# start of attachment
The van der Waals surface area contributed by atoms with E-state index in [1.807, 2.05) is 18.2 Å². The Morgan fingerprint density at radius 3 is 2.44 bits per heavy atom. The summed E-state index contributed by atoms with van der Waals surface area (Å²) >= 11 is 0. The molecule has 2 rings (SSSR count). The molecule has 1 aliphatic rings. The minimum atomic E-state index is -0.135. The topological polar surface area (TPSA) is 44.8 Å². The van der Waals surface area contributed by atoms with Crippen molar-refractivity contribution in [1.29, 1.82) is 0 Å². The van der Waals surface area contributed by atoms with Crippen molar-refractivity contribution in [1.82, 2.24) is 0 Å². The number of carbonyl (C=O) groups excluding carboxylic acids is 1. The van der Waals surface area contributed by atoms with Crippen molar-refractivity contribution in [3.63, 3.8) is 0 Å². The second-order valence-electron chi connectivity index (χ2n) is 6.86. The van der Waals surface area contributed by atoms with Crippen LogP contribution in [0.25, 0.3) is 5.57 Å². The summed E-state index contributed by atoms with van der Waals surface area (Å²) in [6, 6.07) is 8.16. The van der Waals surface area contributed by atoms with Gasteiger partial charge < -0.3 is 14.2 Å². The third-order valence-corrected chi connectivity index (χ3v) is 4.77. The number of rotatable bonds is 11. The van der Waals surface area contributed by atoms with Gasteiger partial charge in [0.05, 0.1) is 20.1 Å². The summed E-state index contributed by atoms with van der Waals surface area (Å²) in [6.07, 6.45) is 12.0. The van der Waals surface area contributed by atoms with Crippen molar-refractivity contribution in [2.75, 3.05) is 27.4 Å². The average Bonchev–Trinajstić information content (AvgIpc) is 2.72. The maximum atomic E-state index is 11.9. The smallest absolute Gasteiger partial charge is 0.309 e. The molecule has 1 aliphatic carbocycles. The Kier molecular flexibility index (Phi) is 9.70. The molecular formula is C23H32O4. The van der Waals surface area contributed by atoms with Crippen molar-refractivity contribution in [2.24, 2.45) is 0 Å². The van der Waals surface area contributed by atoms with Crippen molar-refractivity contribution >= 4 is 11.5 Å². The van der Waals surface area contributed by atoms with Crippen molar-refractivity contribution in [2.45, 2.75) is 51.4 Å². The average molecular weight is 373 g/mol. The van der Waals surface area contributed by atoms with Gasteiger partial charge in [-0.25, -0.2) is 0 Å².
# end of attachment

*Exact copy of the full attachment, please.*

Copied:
The van der Waals surface area contributed by atoms with E-state index in [1.807, 2.05) is 18.2 Å². The Morgan fingerprint density at radius 3 is 2.44 bits per heavy atom. The summed E-state index contributed by atoms with van der Waals surface area (Å²) >= 11 is 0. The molecule has 2 rings (SSSR count). The molecule has 1 aliphatic rings. The minimum atomic E-state index is -0.135. The topological polar surface area (TPSA) is 44.8 Å². The van der Waals surface area contributed by atoms with Crippen molar-refractivity contribution in [1.29, 1.82) is 0 Å². The van der Waals surface area contributed by atoms with Crippen molar-refractivity contribution in [1.82, 2.24) is 0 Å². The number of carbonyl (C=O) groups excluding carboxylic acids is 1. The van der Waals surface area contributed by atoms with Crippen molar-refractivity contribution in [3.63, 3.8) is 0 Å². The second-order valence-electron chi connectivity index (χ2n) is 6.86. The van der Waals surface area contributed by atoms with Crippen LogP contribution in [0.25, 0.3) is 5.57 Å². The summed E-state index contributed by atoms with van der Waals surface area (Å²) in [6, 6.07) is 8.16. The van der Waals surface area contributed by atoms with Gasteiger partial charge < -0.3 is 14.2 Å². The third-order valence-corrected chi connectivity index (χ3v) is 4.77. The number of rotatable bonds is 11. The van der Waals surface area contributed by atoms with Gasteiger partial charge in [0.05, 0.1) is 20.1 Å². The summed E-state index contributed by atoms with van der Waals surface area (Å²) in [6.07, 6.45) is 12.0. The van der Waals surface area contributed by atoms with Crippen molar-refractivity contribution in [2.75, 3.05) is 27.4 Å². The average Bonchev–Trinajstić information content (AvgIpc) is 2.72. The maximum atomic E-state index is 11.9. The smallest absolute Gasteiger partial charge is 0.309 e. The molecule has 1 aliphatic carbocycles. The Kier molecular flexibility index (Phi) is 9.70. The molecular formula is C23H32O4. The van der Waals surface area contributed by atoms with Crippen molar-refractivity contribution in [2.24, 2.45) is 0 Å². The van der Waals surface area contributed by atoms with Crippen molar-refractivity contribution >= 4 is 11.5 Å². The van der Waals surface area contributed by atoms with Crippen molar-refractivity contribution in [2.45, 2.75) is 51.4 Å². The average molecular weight is 373 g/mol. The van der Waals surface area contributed by atoms with Gasteiger partial charge in [-0.25, -0.2) is 0 Å².